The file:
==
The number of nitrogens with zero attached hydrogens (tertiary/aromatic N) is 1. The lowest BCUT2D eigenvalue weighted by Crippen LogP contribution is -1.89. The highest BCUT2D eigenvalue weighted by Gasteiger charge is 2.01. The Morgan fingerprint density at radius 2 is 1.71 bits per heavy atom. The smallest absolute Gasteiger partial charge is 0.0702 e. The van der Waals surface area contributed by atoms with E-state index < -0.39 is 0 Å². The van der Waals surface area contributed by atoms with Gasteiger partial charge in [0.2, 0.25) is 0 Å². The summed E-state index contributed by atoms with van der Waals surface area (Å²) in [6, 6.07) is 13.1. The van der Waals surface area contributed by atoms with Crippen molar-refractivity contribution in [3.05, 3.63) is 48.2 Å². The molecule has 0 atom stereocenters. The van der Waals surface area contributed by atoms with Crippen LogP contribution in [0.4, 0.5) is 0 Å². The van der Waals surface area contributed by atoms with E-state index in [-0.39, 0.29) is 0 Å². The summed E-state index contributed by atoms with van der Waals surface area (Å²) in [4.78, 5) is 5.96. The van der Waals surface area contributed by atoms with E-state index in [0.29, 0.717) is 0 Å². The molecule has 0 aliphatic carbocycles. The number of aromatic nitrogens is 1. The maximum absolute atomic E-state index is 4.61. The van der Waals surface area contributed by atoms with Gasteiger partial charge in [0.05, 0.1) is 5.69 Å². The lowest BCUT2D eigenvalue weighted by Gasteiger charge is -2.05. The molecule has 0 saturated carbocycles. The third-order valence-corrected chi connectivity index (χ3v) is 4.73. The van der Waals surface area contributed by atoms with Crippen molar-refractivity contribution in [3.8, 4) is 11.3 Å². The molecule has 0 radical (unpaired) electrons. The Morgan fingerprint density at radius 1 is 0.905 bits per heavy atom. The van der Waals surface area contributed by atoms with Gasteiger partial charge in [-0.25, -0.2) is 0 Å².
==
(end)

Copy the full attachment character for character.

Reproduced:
The number of nitrogens with zero attached hydrogens (tertiary/aromatic N) is 1. The lowest BCUT2D eigenvalue weighted by Crippen LogP contribution is -1.89. The highest BCUT2D eigenvalue weighted by Gasteiger charge is 2.01. The Morgan fingerprint density at radius 2 is 1.71 bits per heavy atom. The smallest absolute Gasteiger partial charge is 0.0702 e. The van der Waals surface area contributed by atoms with E-state index < -0.39 is 0 Å². The van der Waals surface area contributed by atoms with Gasteiger partial charge in [0.2, 0.25) is 0 Å². The summed E-state index contributed by atoms with van der Waals surface area (Å²) in [6, 6.07) is 13.1. The van der Waals surface area contributed by atoms with Crippen molar-refractivity contribution in [3.05, 3.63) is 48.2 Å². The molecule has 0 atom stereocenters. The van der Waals surface area contributed by atoms with Crippen LogP contribution in [0.4, 0.5) is 0 Å². The van der Waals surface area contributed by atoms with E-state index in [-0.39, 0.29) is 0 Å². The summed E-state index contributed by atoms with van der Waals surface area (Å²) in [4.78, 5) is 5.96. The van der Waals surface area contributed by atoms with E-state index in [0.29, 0.717) is 0 Å². The molecule has 0 aliphatic carbocycles. The number of aromatic nitrogens is 1. The maximum absolute atomic E-state index is 4.61. The van der Waals surface area contributed by atoms with Gasteiger partial charge in [0.05, 0.1) is 5.69 Å². The lowest BCUT2D eigenvalue weighted by Gasteiger charge is -2.05. The molecule has 0 saturated carbocycles. The third-order valence-corrected chi connectivity index (χ3v) is 4.73. The van der Waals surface area contributed by atoms with Crippen molar-refractivity contribution in [3.8, 4) is 11.3 Å². The molecule has 0 radical (unpaired) electrons. The Morgan fingerprint density at radius 1 is 0.905 bits per heavy atom. The van der Waals surface area contributed by atoms with Gasteiger partial charge in [-0.25, -0.2) is 0 Å².